The Commodity Futures Trading Commission's enforcement division issued its first public guidance on civil monetary penalties in more than 25 years on Wednesday, promoting what it called transparency in penalty determinations and outlining a three-pronged approach that staff will be bound to in their assessments.
Environmental and other advocacy groups say more harm than good will come from President Donald Trump's executive order that instructs agencies to work faster to reduce regulations and cut more red tape to help the economy rebound.
The Second Circuit on Wednesday affirmed a New York federal judge's decision that an unnamed DeVry University investor, an investment adviser and two portfolio managers are not considered a central group of "corporate insiders," a designation that a shareholder argued would allow him to reclaim funds lost in short-swing trades.
A New York federal judge granted compassionate release over COVID-19 concerns to an asthmatic French jeweler who traded on an inside tip from former Standard & Poor's analyst Sebastian Pinto-Thomaz, reversing an earlier decision denying the jeweler's request.
The Second Circuit on Wednesday sided with a Manhattan federal judge who tossed a Sears shareholder's suit claiming an investment adviser's clients improperly profited from short-term trades of the company's stock.
The largest shareholder in iAnthus Capital Holdings Inc. has slapped the cannabis company with a securities fraud suit in New York federal court, alleging the firm's ravenous appetite for debt and a former executive's self-dealing destroyed its market value.
Investors suing over alleged manipulation of the Chicago Board Options Exchange's volatility index signaled Tuesday that they're following through with plans to challenge the exchange's escape from claims that it knew about the allegedly anti-competitive scheme.
Roomba vacuum maker iRobot Corp. and its executives are seeking to shed a proposed securities class action they face in Massachusetts federal court, telling a judge Wednesday that the company's stock prices were impacted by tariffs and "unprecedented" uncertainty about trade tension between the U.S. and China.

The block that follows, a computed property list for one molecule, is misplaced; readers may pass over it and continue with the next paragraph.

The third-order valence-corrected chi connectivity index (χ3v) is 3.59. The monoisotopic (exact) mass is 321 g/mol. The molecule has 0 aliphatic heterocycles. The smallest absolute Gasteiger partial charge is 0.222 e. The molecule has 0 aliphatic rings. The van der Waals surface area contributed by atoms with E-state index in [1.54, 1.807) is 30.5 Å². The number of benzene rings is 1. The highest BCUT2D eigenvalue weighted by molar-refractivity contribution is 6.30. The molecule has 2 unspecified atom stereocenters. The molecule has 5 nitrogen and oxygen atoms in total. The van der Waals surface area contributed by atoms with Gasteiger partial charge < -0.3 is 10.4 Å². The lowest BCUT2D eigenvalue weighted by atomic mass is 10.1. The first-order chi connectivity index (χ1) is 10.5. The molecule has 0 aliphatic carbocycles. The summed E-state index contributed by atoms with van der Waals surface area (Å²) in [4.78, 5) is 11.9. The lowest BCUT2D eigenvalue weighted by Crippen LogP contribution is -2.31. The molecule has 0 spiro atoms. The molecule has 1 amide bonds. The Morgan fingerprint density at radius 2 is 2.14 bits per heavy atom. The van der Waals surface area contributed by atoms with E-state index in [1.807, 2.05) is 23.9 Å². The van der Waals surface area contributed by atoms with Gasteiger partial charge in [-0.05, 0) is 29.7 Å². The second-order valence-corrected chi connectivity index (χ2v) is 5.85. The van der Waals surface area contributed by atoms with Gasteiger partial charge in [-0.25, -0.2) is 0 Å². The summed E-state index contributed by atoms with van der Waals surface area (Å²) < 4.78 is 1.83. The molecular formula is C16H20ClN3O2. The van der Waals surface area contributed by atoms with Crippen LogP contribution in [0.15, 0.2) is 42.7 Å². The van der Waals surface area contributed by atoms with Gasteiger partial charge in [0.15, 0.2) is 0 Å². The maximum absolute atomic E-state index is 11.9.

New York will allow new lawsuits to be electronically filed statewide starting Monday, reopening the high-traffic courts of New York City and surrounding counties to new "nonessential" matters for the first time since the COVID-19 pandemic shut them down.
The German practice of Freshfields Bruckhaus Deringer has said it is forming an ethics committee and will create a formal code of ethics in a push to rebuild the company's reputation after it came under scrutiny during a tax evasion scandal.
Large crypto derivatives exchange BitMEX is facing a lawsuit in California federal court alleging the company engaged in "truly staggering" unlawful activities including racketeering and cryptocurrency manipulation.
A New York federal judge on Tuesday ordered a former Goldman Sachs banker's sentencing for insider trading to proceed via videoconference, noting that "delaying every sentencing would multiply the existing backlog of cases in the federal court system and generate a deluge of hearings once in-person proceedings can safely resume."
The U.S. Securities and Exchange Commission's recent charge against a former Goldman Sachs U.K. executive over his role in a bribery scheme illustrates the importance of Foreign Corrupt Practices Act diligence that goes beyond representations of employees and others with an interest in a transaction, say John Murray and Shrutih Tewarie at Foley Hoag.
The virtual meeting of the U.S. Securities and Exchange Commission's Investor Advisory Committee earlier this month may shed light on additional actions the SEC could consider regarding the type of information public companies should provide to investors about the impact of COVID-19, say attorneys at Baker McKenzie.